Emmanuel Macron failed a critical parliamentary test on Thursday and chose to override lawmakers to pass his unpopular plan to raise the retirement age, risking a political crisis and backlash on the streets.
The decision shows the government was unable to convince opposition MPs to back the controversial reform to raise the retirement age from 62 to 64, a central promise that President Macron made in his re-election campaign.
Prime minister Élisabeth Borne announced the decision on the floor of the National Assembly after consulting Macron at the Élysée.
“We cannot take the risk to see so many hours of parliamentary work go to waste, or take a bet on the future of our retirement system,” Borne told lawmakers as they shouted her down and sang the national anthem. “This reform is needed.”
Borne triggered the 49.3 clause of the French constitution that will allow her to pass the pensions bill by decree, unless opposition parties unite to overturn the government in a no-confidence motion in the coming days.
Several opposition parties, including Marine Le Pen’s far-right National Rally, said they were preparing such motions. If one were supported by a majority, then the government would fall and the law would not pass.
“This is a political crisis,” said Le Pen. “This is a total failure for the government and Emmanuel Macron personally, and the government must be sanctioned. It has lost the confidence of this assembly and the population.”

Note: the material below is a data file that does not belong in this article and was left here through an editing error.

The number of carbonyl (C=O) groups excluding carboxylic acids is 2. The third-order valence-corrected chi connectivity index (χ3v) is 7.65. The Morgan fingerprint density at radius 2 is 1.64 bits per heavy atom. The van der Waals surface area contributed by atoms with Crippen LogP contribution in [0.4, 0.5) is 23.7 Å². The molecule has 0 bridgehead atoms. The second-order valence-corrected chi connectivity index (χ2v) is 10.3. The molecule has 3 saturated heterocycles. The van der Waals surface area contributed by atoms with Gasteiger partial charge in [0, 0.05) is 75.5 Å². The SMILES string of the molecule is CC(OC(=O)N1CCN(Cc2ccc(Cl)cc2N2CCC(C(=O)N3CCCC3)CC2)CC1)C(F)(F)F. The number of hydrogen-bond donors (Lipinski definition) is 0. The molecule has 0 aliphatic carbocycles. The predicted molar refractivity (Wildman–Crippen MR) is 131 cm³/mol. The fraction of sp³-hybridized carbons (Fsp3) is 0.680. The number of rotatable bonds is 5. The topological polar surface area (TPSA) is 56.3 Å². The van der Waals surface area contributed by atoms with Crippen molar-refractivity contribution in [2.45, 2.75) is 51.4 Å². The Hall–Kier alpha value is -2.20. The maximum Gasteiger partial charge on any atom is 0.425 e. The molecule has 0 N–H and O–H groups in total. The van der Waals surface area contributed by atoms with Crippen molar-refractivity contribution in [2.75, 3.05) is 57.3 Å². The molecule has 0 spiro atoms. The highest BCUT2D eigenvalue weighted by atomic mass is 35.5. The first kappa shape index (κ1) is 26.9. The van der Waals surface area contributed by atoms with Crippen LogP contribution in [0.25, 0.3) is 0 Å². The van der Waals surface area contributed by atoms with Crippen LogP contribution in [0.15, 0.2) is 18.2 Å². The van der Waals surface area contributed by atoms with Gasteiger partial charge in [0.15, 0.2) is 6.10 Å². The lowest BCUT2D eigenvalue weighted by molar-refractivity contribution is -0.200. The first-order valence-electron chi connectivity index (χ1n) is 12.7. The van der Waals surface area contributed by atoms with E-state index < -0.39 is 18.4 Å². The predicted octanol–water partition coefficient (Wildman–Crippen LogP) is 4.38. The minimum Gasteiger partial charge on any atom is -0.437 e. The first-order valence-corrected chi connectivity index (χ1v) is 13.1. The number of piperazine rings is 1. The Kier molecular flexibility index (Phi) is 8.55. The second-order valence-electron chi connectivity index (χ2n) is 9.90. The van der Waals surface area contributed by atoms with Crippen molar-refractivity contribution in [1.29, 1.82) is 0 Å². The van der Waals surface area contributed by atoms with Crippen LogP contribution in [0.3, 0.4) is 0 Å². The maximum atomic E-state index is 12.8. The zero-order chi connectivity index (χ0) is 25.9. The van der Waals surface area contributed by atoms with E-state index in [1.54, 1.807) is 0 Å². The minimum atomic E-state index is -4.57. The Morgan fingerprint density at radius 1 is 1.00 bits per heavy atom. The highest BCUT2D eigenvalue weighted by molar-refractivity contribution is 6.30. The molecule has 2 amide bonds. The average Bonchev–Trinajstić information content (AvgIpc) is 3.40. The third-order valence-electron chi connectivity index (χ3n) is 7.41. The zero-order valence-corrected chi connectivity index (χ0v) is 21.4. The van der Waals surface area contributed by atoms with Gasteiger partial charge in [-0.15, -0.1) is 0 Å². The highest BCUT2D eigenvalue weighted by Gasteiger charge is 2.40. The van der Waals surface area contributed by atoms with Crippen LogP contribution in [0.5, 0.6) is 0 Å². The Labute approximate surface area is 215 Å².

The Borne government has already survived several no-confidence votes because opposition parties were not united enough to reach a majority.
Nearly three-quarters of the public are opposed to raising the retirement age, according to polls, and millions have turned up at protests, not only in Paris and big cities but also in small towns.
This week, walkouts by bin collectors left 7,000 tonnes of rubbish on the streets of Paris, trains and flights were disrupted, and workers at nuclear power plants dialled down electricity production.
Macron argues that the change is needed to protect the viability of France’s pension system, which relies on current workers to fund payments to retirees, otherwise deficits would balloon as the population ages.
Labour unions remain opposed, claiming that changing age thresholds unfairly hurts women and the least well-off, in particular those who began working early without going to college.
Laurent Berger, head of the CFDT confederation of unions, who had earlier warned Macron against using the 49.3 clause, predicted more backlash in the streets. “There will be fresh protests,” he told AFP. Soon after Borne spoke, several hundred students marched from the Sorbonne to protest in front of the National Assembly.
The travails of the pension reform are a sign of how Macron’s second-term agenda has been complicated by his party losing legislative elections in June. His centrist alliance has 250 MPs so it needs to win over opposition politicians to reach 289 votes, or convince some to abstain to secure a majority.
The failure to pass the pensions bill without resorting to the 49.3 tactic is a blow to the president and raises questions over his ability to win support from other parties for further reforms he has promised on everything from immigration to fighting climate change.
Over the past few months, Borne had courted the conservative Les Républicains, which has long supported raising the retirement age to 65 out of desire to clean up public finances. She reached a deal with LR party leaders, but a rebel faction emerged in their group of 61 MPs, leaving the vote too close to call.
The government has now resorted to using the 49.3 clause 11 times during this parliamentary session, making it the second-most frequent user of the tactic since 1958 when the Fifth Republic began.